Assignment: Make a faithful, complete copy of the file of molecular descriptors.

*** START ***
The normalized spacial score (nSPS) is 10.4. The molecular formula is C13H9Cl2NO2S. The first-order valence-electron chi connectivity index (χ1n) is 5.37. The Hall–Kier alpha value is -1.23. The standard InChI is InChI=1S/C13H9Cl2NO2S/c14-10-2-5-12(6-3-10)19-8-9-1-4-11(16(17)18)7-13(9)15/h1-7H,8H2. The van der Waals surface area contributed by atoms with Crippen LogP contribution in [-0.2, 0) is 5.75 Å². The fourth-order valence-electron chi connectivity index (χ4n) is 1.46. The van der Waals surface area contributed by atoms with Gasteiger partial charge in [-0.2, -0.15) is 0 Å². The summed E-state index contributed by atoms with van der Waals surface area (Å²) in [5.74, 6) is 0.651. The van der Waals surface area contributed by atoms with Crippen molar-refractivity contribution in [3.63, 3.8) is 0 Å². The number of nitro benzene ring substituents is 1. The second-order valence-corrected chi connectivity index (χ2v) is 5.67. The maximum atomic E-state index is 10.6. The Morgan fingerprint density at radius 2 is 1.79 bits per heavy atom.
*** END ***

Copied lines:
The normalized spacial score (nSPS) is 10.4. The molecular formula is C13H9Cl2NO2S. The first-order valence-electron chi connectivity index (χ1n) is 5.37. The Hall–Kier alpha value is -1.23. The standard InChI is InChI=1S/C13H9Cl2NO2S/c14-10-2-5-12(6-3-10)19-8-9-1-4-11(16(17)18)7-13(9)15/h1-7H,8H2. The van der Waals surface area contributed by atoms with Crippen LogP contribution in [-0.2, 0) is 5.75 Å². The fourth-order valence-electron chi connectivity index (χ4n) is 1.46. The van der Waals surface area contributed by atoms with Gasteiger partial charge in [-0.2, -0.15) is 0 Å². The summed E-state index contributed by atoms with van der Waals surface area (Å²) in [5.74, 6) is 0.651. The van der Waals surface area contributed by atoms with Crippen molar-refractivity contribution in [3.63, 3.8) is 0 Å². The number of nitro benzene ring substituents is 1. The second-order valence-corrected chi connectivity index (χ2v) is 5.67. The maximum atomic E-state index is 10.6. The Morgan fingerprint density at radius 2 is 1.79 bits per heavy atom.